Where Can I Buy Litecoins?

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In the world of cryptocurrency investing, Litecoin has long been a staple. With a market cap near $9 billion, this digital currency is firmly one of the most popular altcoins in the crypto landscape. However, like most cryptocurrencies, Litecoin has seen its fair share of volatility. And because it isn’t as popular as alternatives like Bitcoin and Ethereum, not everyone knows where they can buy Litecoin if they’d like to add some to their crypto wallet.

Fortunately, there are a few viable pathways to purchasing successfully, even if you’ve prioritized investing in crypto safely. If you’re finding yourseld wondering where you can buy Litecoin here’s what you need to know to get started.

Litecoin: An Overview

Litecoin is a type of digital currency. It was originally created in 2011, making it one of the earliest altcoins — any cryptocurrency that isn’t Bitcoin — on the market. Essentially, the creator’s goal was to introduce a lighter version of Bitcoin that featured reduced fees and significantly faster transaction times.

Like most cryptocurrencies, Litecoin relies on peer-to-peer technology. Mining is a critical part of the transaction-verification process, and it maintains a distributed ledger design. Functionally, Litecoin is essentially a Bitcoin fork, or deviation from Bitcoin that began with it. Litecoin relies on the same open-source and decentralized concept as you find behind the crypto leader, but it isn’t the same currency.

Many investors consider Litecoin the silver to Bitcoin’s gold. The goal in creating it wasn’t necessarily to overtake Bitcoin – regardless of any improvements – but to sit in a different position within the broader market.

How Litecoin Compares to Bitcoin

Litecoin was designed with speed and efficiency in mind. One of the creator’s main objectives was to implement transaction speeds that were four times faster than what Bitcoin offered. Additionally, the creators aimed to reduce fees along the way.

On the mining side – which is a critical process for transaction verification – it only takes around 2.5 minutes to mine a Litecoin. For comparison, Bitcoin takes closer to 10 minutes. Since that’s the case, more Litecoin transactions can occur in a given period, making this altcoin more scalable.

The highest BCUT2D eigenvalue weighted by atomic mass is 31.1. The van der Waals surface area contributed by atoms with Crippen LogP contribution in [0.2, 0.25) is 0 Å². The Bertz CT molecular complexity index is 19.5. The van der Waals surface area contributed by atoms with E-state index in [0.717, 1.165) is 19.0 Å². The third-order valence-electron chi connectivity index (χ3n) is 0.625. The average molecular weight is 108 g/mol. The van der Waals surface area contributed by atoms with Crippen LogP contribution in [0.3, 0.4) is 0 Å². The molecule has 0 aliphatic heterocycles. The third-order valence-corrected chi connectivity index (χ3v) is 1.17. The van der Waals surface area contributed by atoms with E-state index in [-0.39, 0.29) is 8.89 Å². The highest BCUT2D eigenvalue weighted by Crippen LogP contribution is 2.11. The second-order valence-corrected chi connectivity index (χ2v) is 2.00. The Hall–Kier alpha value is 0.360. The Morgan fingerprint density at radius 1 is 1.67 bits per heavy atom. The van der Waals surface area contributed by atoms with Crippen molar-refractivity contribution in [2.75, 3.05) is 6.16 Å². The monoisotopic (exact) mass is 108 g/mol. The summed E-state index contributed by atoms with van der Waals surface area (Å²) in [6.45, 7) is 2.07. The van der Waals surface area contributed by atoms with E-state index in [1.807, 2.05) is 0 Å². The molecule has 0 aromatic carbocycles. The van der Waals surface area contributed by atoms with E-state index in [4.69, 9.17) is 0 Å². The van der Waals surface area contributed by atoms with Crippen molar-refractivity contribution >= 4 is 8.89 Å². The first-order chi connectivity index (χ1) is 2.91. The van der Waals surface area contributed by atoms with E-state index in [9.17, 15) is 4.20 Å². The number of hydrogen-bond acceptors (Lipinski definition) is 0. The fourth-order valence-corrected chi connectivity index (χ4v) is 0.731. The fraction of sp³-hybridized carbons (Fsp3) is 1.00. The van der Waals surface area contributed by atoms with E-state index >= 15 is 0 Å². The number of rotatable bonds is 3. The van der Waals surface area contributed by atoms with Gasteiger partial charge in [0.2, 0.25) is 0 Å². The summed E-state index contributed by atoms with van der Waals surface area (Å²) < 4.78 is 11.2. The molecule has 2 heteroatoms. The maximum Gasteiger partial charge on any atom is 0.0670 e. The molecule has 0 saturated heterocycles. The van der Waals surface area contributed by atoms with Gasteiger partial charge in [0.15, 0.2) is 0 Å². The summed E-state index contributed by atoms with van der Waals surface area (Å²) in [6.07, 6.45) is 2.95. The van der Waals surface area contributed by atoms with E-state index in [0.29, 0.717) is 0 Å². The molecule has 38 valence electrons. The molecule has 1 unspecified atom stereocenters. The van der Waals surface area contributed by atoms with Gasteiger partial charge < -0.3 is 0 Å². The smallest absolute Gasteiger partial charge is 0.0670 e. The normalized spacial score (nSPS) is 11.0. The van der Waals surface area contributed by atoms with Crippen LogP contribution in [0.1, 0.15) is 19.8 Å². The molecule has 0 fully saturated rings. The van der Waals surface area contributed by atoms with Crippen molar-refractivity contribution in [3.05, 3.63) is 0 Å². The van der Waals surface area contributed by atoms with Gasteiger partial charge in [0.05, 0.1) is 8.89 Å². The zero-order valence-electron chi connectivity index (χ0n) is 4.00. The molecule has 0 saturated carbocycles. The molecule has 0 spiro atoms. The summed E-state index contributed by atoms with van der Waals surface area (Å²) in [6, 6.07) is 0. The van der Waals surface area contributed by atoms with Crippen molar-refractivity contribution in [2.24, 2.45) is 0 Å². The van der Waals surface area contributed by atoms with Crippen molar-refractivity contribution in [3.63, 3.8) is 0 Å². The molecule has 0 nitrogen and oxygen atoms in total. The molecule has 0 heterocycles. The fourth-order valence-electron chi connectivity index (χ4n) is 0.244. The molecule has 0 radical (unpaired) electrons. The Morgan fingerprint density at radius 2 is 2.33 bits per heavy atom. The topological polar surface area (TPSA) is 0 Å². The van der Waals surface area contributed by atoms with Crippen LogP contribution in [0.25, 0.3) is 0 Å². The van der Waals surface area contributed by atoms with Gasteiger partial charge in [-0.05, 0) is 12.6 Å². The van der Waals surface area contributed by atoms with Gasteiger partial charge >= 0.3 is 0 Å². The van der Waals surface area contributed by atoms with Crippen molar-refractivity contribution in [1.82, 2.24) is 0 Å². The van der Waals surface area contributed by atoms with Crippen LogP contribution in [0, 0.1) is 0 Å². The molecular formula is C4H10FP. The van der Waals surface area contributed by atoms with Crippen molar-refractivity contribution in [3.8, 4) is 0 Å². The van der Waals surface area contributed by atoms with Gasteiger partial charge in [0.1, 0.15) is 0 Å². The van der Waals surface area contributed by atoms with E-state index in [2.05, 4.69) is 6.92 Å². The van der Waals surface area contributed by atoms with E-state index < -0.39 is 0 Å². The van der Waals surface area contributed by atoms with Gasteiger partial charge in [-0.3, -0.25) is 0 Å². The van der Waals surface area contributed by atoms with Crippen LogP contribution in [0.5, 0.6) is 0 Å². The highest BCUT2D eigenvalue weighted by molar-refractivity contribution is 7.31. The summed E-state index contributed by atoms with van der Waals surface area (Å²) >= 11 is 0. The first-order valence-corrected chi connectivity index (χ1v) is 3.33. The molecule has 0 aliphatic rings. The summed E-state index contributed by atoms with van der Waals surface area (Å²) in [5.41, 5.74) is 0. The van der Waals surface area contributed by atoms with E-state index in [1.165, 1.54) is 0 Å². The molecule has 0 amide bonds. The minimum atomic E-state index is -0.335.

Additionally, Litecoin offers a larger supply. In total, Litecoin has a circulation of 84 million coins, while Bitcoin is limited to 21 million.

The Benefits of Litecoin

When it comes to the benefits of Litecoin, speed and scalability both work in its favor. This can make it more viable as a broad-scale payment mechanism because transaction verifications can move forward quickly.

Additionally, since there’s an ample supply of Litecoin, the cost of a single coin generally remains lower than Bitcoin, making this altcoin reasonably accessible. It’s also shown more price stability than some alternatives that were created around the same time. Couple that with lower fees, and Litecoin has some stronger financial footing than certain other altcoins.

Finally, Litecoin is one of the original altcoins to hit the market. That long-standing reputation has, so far, ensured interest in the coin hasn’t faded. That makes Litecoin highly visible and liquid, particularly in comparison to some alternatives.

The Drawbacks of Litecoin

Litecoin – like every cryptocurrency – isn’t without its drawbacks. While its increased transaction speeds make it an attractive option for broad use, it hasn’t been widely adopted as a payment mechanism. Competition in that arena is fierce, and Litecoin hasn’t gained the same traction as some alternatives, such as Ethereum.

The fact that Litecoin is functionally a Bitcoin fork doesn’t always work in the altcoin’s favor either. When it comes to Bitcoin alternatives, many investors want more differentiation than Litecoin provides.